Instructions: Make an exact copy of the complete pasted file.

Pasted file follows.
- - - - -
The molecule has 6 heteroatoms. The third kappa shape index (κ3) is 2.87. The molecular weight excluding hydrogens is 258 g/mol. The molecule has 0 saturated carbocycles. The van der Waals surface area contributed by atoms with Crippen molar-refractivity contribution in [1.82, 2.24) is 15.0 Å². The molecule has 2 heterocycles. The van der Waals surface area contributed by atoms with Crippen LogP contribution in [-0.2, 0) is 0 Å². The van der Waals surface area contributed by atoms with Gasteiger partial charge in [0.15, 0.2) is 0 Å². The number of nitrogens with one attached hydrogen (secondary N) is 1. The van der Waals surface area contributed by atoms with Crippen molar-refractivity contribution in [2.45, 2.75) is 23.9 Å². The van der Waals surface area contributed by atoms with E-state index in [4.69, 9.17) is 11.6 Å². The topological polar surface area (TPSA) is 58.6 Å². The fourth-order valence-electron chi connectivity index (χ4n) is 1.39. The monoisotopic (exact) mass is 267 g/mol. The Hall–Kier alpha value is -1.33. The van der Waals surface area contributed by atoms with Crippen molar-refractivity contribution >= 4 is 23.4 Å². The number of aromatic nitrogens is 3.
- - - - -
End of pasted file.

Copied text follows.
The molecule has 6 heteroatoms. The third kappa shape index (κ3) is 2.87. The molecular weight excluding hydrogens is 258 g/mol. The molecule has 0 saturated carbocycles. The van der Waals surface area contributed by atoms with Crippen molar-refractivity contribution in [1.82, 2.24) is 15.0 Å². The molecule has 2 heterocycles. The van der Waals surface area contributed by atoms with Crippen LogP contribution in [-0.2, 0) is 0 Å². The van der Waals surface area contributed by atoms with Gasteiger partial charge in [0.15, 0.2) is 0 Å². The number of nitrogens with one attached hydrogen (secondary N) is 1. The van der Waals surface area contributed by atoms with Crippen molar-refractivity contribution in [2.45, 2.75) is 23.9 Å². The van der Waals surface area contributed by atoms with E-state index in [4.69, 9.17) is 11.6 Å². The topological polar surface area (TPSA) is 58.6 Å². The fourth-order valence-electron chi connectivity index (χ4n) is 1.39. The monoisotopic (exact) mass is 267 g/mol. The Hall–Kier alpha value is -1.33. The van der Waals surface area contributed by atoms with Crippen molar-refractivity contribution >= 4 is 23.4 Å². The number of aromatic nitrogens is 3.